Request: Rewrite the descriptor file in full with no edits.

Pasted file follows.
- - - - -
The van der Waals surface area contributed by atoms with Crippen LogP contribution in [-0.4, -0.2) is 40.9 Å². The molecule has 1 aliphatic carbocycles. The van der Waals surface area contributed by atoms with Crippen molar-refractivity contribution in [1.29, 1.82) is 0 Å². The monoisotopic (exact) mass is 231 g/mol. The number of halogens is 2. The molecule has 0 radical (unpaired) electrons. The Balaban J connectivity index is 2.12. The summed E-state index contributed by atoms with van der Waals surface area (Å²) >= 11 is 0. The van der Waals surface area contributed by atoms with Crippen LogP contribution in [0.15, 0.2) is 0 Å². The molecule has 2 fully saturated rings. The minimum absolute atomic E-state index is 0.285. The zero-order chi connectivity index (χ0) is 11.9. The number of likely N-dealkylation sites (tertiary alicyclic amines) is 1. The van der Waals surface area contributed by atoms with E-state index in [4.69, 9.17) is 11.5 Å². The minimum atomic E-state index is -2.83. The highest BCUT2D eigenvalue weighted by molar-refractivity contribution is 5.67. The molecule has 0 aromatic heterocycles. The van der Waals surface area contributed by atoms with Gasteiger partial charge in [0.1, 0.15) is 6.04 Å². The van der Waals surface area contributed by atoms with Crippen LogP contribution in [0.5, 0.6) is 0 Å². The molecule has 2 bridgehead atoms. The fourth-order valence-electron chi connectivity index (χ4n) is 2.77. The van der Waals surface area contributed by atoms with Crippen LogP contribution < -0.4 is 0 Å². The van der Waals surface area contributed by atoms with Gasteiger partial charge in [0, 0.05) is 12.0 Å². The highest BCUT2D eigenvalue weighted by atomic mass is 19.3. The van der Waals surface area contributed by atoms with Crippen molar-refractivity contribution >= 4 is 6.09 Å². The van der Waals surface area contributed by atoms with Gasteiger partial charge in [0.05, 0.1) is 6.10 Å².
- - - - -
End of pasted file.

The van der Waals surface area contributed by atoms with Crippen LogP contribution in [-0.4, -0.2) is 40.9 Å². The molecule has 1 aliphatic carbocycles. The van der Waals surface area contributed by atoms with Crippen molar-refractivity contribution in [1.29, 1.82) is 0 Å². The monoisotopic (exact) mass is 231 g/mol. The number of halogens is 2. The molecule has 0 radical (unpaired) electrons. The Balaban J connectivity index is 2.12. The summed E-state index contributed by atoms with van der Waals surface area (Å²) >= 11 is 0. The van der Waals surface area contributed by atoms with Crippen LogP contribution in [0.15, 0.2) is 0 Å². The molecule has 2 fully saturated rings. The minimum absolute atomic E-state index is 0.285. The zero-order chi connectivity index (χ0) is 11.9. The number of likely N-dealkylation sites (tertiary alicyclic amines) is 1. The van der Waals surface area contributed by atoms with E-state index in [4.69, 9.17) is 11.5 Å². The minimum atomic E-state index is -2.83. The highest BCUT2D eigenvalue weighted by molar-refractivity contribution is 5.67. The molecule has 0 aromatic heterocycles. The van der Waals surface area contributed by atoms with Gasteiger partial charge in [0.1, 0.15) is 6.04 Å². The van der Waals surface area contributed by atoms with Crippen LogP contribution in [0.5, 0.6) is 0 Å². The molecule has 2 bridgehead atoms. The fourth-order valence-electron chi connectivity index (χ4n) is 2.77. The van der Waals surface area contributed by atoms with Crippen LogP contribution < -0.4 is 0 Å². The van der Waals surface area contributed by atoms with Gasteiger partial charge in [0, 0.05) is 12.0 Å². The highest BCUT2D eigenvalue weighted by atomic mass is 19.3. The van der Waals surface area contributed by atoms with Crippen molar-refractivity contribution >= 4 is 6.09 Å². The van der Waals surface area contributed by atoms with Gasteiger partial charge in [0.05, 0.1) is 6.10 Å².